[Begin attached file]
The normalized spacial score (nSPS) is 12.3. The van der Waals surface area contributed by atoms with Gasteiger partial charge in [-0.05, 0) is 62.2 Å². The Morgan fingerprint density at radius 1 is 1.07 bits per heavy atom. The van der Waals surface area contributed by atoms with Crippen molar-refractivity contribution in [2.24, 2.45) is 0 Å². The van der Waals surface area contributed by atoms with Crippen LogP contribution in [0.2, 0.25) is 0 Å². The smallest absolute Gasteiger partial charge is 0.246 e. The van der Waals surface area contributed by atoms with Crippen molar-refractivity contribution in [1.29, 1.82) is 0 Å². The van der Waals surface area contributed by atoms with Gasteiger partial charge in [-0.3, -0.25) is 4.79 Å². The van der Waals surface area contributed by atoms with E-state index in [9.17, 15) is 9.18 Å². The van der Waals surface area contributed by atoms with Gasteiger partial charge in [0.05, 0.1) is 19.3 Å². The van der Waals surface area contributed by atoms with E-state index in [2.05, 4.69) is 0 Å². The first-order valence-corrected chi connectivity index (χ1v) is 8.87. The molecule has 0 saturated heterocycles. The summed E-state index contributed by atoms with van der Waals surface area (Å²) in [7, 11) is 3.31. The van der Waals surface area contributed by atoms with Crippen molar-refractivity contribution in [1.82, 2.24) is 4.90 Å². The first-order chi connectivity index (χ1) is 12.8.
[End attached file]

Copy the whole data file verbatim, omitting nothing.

The normalized spacial score (nSPS) is 12.3. The van der Waals surface area contributed by atoms with Gasteiger partial charge in [-0.05, 0) is 62.2 Å². The Morgan fingerprint density at radius 1 is 1.07 bits per heavy atom. The van der Waals surface area contributed by atoms with Crippen molar-refractivity contribution in [2.24, 2.45) is 0 Å². The van der Waals surface area contributed by atoms with Crippen LogP contribution in [0.2, 0.25) is 0 Å². The smallest absolute Gasteiger partial charge is 0.246 e. The van der Waals surface area contributed by atoms with Crippen molar-refractivity contribution in [1.29, 1.82) is 0 Å². The van der Waals surface area contributed by atoms with Gasteiger partial charge in [-0.3, -0.25) is 4.79 Å². The van der Waals surface area contributed by atoms with E-state index in [9.17, 15) is 9.18 Å². The van der Waals surface area contributed by atoms with Gasteiger partial charge in [0.05, 0.1) is 19.3 Å². The van der Waals surface area contributed by atoms with E-state index in [2.05, 4.69) is 0 Å². The first-order valence-corrected chi connectivity index (χ1v) is 8.87. The molecule has 0 saturated heterocycles. The summed E-state index contributed by atoms with van der Waals surface area (Å²) in [7, 11) is 3.31. The van der Waals surface area contributed by atoms with Crippen molar-refractivity contribution in [1.82, 2.24) is 4.90 Å². The first-order chi connectivity index (χ1) is 12.8.